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|December 30, 1998||
Government may retain 52 per cent stake in VSNL
The government is looking forward to retaining at least 52 per cent stake in Videsh Sanchar Nigam Limited even after the proposed disinvestment and buyback issues that together are expected to mobilise around Rs 15 billion, government sources say.
In addition to the buyback, the Government also proposes to divest 11 million of its shares in VSNL through a GDR-cum-domestic offering.
Currently, the government owns 59.88 million of VSNL's fully paid-up and subscribed share base of 92.16 million shares, corresponding to equity holding of 64.97 per cent.
The issue before the government is whether to launch the buyback offer before the disinvestment or vice-versa.
If disinvestment takes place first, the government's stake in VSNL would fall from 64.97 per cent to 53.03 per cent.
Assuming that allotment during the subsequent buyback is made on proportionate basis (existing shareholders sells shares according to their respective stakes), the government will then be able to hawk only 3.71 million shares in the offer.
As against this, if buyback pre-dates disinvestment, the government will be able to sell 4.55 million shares to VSNL.
Therefore, if disinvestment comes first and the buyback follows at the current BSE price (which will be the natural floor), the government stands to lose about Rs 600 million.
But this loss would be minuscule if the initial buyback offer exerts a downward pressure on the price to be fetched in the subsequent disinvestment offering (as of now, the disinvestment is expected to fetch a higher price since it is to be pegged to the prevailing GDR rates).
Indeed, if the GDR price (Rs 995 per share) were to really slump to the BSE price of Rs 712 per share, the government would stand to lose Rs 3.11 billion on its disinvestment of 11 million shares.
The other argument favouring disinvestment prior to buyback is that the latter is a virtually risk-free operation, with the entire funds for buyback of shares coming from VSNL's internal accruals.
The company has, in fact, already decided that the Rs 5 billion odd funds required for buyback of its 7 million shares would come from its Rs 8.98 billion profit after tax recorded in 1997-98.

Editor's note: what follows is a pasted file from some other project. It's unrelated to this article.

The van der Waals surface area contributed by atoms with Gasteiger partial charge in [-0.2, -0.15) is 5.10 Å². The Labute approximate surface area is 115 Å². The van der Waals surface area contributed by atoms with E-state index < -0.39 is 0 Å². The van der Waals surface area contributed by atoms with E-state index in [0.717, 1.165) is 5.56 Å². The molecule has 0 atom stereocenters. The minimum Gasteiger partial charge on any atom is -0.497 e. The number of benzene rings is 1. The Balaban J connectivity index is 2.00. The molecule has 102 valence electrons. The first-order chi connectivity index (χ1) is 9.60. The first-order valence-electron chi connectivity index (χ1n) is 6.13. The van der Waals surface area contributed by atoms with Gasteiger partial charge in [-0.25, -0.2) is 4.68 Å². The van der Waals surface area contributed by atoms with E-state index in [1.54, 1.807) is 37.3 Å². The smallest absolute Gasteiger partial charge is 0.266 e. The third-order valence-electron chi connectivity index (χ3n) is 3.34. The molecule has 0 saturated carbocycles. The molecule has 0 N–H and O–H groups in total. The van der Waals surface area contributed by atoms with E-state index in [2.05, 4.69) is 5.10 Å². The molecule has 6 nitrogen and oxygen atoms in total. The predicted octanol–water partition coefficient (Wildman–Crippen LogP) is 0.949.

This, in a sense, is 'ready money' that can be deployed at any time.
Moreover, unlike a typical disinvestment issue where prospective subscribers have an incentive to beat down prices prior to the issue, there is little risk of this kind during a buy-back offer.
On the contrary, they would seek to perk up prices in this case, so as to command a better buy-back price from the company. On the other hand, a disinvestment in GDR markets is more vulnerable to market swings and the government cannot take a risk on the buy-back issue, adversely impacting the disinvestment price.
Apart from sequencing of the two issues, the government would also have to take a position on what is to be done in the event of the buyback option not being exercised by all shareholders.
If all shareholders participate in the buyback and sell in proportion to their holdings, the government's final stake in VSNL would be reduced to 52.05 per cent, assuming buyback predates disinvestment.
But if disinvestment happens first, the government's stake will end up marginally higher, at 53.03 per cent, even after buy-back. In either case, the possibility of the government selling more than around 4.6 million shares is remote, since this would automatically bring down its stake in the company below the 52 per cent figure.
In fact, supposing the government ends up as the sole participant in the buyback offer and sells the entire 7 million shares, its stake would dip to 49.17 per cent.
- Compiled from the Indian media
- Compiled from the Indian media
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